Then we got to the interactive room and they stopped racing, in the centre of the room was a table…. an interactive ‘touch screen’ table.  The kind daddy dreams he could play with at home.  Both of them (3 and 5 years old) almost immediately set about using it.   The touchscreen had two elements a map where you could bring up streetview style views, and a section of puzzles and colouring-in pictures.  Within less than a minute both of them had ‘got it’.   I had to drag them off this interactive wonder to let other kids have a go.   I noticed a similar pattern emerged in this room, children would enter the room see the table and immediately start playing with it, the adults glanced at the table and went to read some of the static displays round the edge of the room.  Some adults would come to the table and touch a few things but pretty quickly move away and look at other things.

This got me thinking, are the adults avoiding the table because they don’t know what to do with it, or do they not want the rest of the adults to think ‘they’re just playing’?

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Interview on BBC Radio Cumbria – fibre & future proofing rural broadband

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The legendary Martin Lewes!

but it’s far more than a picture or a map it’s one of the most sophisticated programs in the world for designing everything from housing estates to whole cities

On the 16th of September Martin Lewes (@martinlewes) from BBC Radio Cumbria came to visit our offices.   His interest was primarily in the local community broadband project called ‘FibreGarden’.   We had a chat about the work Garsdale Design Limited did and it’s exciting new working in 3D urban modelling using CityEngine.

Listen here to the Radio Interview with Martin Lewes on the Mike Zeller show fast forward to 1:55.12 [Broacast 24th September 2014]

I’ve been asked many times about why we need fibre optic broadband in our area and what it will mean for a business like ours.   Needless to say it will help us stay competitive and allow us to work from the Dales across the globe.   Fortunately they’re breaking ground in October and starting the actual laying of the cables!  You can find our more about FibreGarden (aka DigitalDales) by clicking here.

fibre_garden_small_logo

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Back story – “Master Planning Cities in Iraq” or “Sedbergh, where is it?”

Nasiriyah Overview

Well this is a topical post and it’s not a coincidence! Some of you who know me, know that I’ve been working on a number of city related projects in southern Iraq. Those that don’t, now do…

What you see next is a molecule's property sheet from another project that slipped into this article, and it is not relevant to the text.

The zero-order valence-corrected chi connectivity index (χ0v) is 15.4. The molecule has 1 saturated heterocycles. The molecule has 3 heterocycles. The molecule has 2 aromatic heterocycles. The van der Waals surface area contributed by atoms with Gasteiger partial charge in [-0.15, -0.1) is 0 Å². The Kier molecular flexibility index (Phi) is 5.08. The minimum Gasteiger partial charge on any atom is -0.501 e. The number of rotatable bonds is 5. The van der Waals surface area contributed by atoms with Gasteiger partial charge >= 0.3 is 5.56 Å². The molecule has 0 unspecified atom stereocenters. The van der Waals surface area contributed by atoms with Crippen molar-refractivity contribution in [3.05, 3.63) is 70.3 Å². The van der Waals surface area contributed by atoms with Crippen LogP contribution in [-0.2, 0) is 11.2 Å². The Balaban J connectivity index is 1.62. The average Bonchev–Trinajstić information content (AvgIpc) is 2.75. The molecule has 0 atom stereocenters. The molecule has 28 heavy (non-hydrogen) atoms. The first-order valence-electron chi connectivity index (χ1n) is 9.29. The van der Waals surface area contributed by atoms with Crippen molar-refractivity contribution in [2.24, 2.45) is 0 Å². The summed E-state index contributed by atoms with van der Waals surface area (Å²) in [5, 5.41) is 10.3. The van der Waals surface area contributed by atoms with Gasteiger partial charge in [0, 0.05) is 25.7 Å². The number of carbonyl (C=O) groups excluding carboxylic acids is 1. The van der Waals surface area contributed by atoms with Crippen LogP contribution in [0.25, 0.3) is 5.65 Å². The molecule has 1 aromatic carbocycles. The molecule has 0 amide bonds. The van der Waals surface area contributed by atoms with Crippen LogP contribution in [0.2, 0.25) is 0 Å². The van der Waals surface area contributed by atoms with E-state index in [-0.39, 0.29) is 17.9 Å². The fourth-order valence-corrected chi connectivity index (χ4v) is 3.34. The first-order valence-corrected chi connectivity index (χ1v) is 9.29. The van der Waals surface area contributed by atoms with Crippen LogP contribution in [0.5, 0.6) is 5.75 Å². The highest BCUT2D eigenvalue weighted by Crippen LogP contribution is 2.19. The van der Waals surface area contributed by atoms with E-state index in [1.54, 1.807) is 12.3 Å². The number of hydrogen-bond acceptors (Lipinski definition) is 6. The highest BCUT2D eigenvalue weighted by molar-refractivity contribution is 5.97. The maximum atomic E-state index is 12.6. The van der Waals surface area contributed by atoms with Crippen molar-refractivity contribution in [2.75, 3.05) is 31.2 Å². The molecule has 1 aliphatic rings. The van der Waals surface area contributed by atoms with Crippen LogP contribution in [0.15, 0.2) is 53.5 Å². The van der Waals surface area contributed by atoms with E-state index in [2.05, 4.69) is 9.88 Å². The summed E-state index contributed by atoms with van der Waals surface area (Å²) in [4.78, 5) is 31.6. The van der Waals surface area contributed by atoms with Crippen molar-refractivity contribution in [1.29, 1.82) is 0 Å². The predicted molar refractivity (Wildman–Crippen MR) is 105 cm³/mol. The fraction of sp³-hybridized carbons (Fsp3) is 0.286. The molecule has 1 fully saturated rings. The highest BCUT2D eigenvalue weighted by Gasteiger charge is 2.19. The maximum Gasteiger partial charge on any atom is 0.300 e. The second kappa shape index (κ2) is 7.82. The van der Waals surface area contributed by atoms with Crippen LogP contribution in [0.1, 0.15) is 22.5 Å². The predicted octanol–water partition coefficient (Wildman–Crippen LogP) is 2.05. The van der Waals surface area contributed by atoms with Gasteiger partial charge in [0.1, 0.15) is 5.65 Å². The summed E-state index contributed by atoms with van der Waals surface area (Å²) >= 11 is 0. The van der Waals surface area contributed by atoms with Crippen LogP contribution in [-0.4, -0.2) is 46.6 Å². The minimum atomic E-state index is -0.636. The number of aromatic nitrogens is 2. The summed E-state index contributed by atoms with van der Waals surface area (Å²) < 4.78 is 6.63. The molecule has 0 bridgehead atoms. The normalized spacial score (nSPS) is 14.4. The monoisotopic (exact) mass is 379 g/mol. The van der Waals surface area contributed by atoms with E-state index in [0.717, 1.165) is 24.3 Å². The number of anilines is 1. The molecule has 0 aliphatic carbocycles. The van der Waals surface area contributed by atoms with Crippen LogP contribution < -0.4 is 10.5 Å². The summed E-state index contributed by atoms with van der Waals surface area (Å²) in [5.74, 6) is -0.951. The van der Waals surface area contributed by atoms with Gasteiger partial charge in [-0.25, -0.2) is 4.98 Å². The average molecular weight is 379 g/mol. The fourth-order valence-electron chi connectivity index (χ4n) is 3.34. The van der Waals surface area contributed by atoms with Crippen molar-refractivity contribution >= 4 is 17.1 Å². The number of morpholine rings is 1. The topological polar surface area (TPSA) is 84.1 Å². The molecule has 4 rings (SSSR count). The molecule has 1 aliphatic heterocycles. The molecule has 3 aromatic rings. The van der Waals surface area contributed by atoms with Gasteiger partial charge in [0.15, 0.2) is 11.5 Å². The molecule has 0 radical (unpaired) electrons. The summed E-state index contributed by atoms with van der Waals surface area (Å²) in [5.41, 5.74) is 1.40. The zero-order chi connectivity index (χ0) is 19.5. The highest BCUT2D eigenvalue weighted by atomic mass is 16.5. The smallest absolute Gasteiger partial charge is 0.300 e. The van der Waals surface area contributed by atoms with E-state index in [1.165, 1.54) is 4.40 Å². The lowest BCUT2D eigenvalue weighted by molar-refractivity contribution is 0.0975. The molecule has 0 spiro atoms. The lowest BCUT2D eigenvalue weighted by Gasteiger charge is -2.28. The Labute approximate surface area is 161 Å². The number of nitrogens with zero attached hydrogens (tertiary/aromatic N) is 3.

I’ve already written a couple of times about our Iraq projects more as a mention rather than a full article (apart from this one here “An interesting day at the office GIS & masterplanning in Iraq”), but those who haven’t I’ll give you some background.

For me it is very rewarding work but sometimes it is ‘just another day at the office’ work.  I’ve realised that many people have found what we do and where we do it from to be an interesting story.

…sometimes it is ‘just another day at the office’ work

  1. A family firm
  2. City Master Plans
  3. Iraq Projects
  4. What’s it like working on a project based in Iraq?
  5. Consultation
  6. Training
  7. Location, location, location
  8. Why am I in the Guardian
  9. Sedbergh – Yorkshire Dales or Cumbria

Read more

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In case you missed it: I’m on the Guardian Cities blog

‘We can’t go to Iraq because it’s too dangerous’ ... Derrick and Elliot Hartley of Garsdale Design in Sedbergh. Photograph: Christopher Thomond for the Guardian

‘We can’t go to Iraq because it’s too dangerous’ … Derrick and Elliot Hartley of Garsdale Design in Sedbergh. Photograph: Christopher Thomond for the Guardian

A week or so back I met with Stuart Jeffries a writer for the Guardian to chat about our interesting in work in Iraq and our exciting future in 3D.   The result was what seems like a popular article in the Guardian Cities blog.

Whilst many people have quoted other passages one of my favourites is this:

To my eyes, there’s a touch of the pleasure of playing video games to Elliot’s work – certainly it looks like great fun.

He’s not wrong!

Elliot Hartley and Stuart Jeffries hanging out...

Me and Stuart Jeffries hanging out…

I’ve read a lot of the comments, both below the article and on twitter.  To be fair I think it’s been quite a positive response, clearly the article didn’t address everyone’s concerns though.  As to the usual trolling well that’s the internet.   I think I will write a response to the article and post it here in the coming days, more for my therapy than anything else.  Thank you to all those who retweeted the story and responded both positively and negatively to the story, I genuinely mean that.

You can read more here.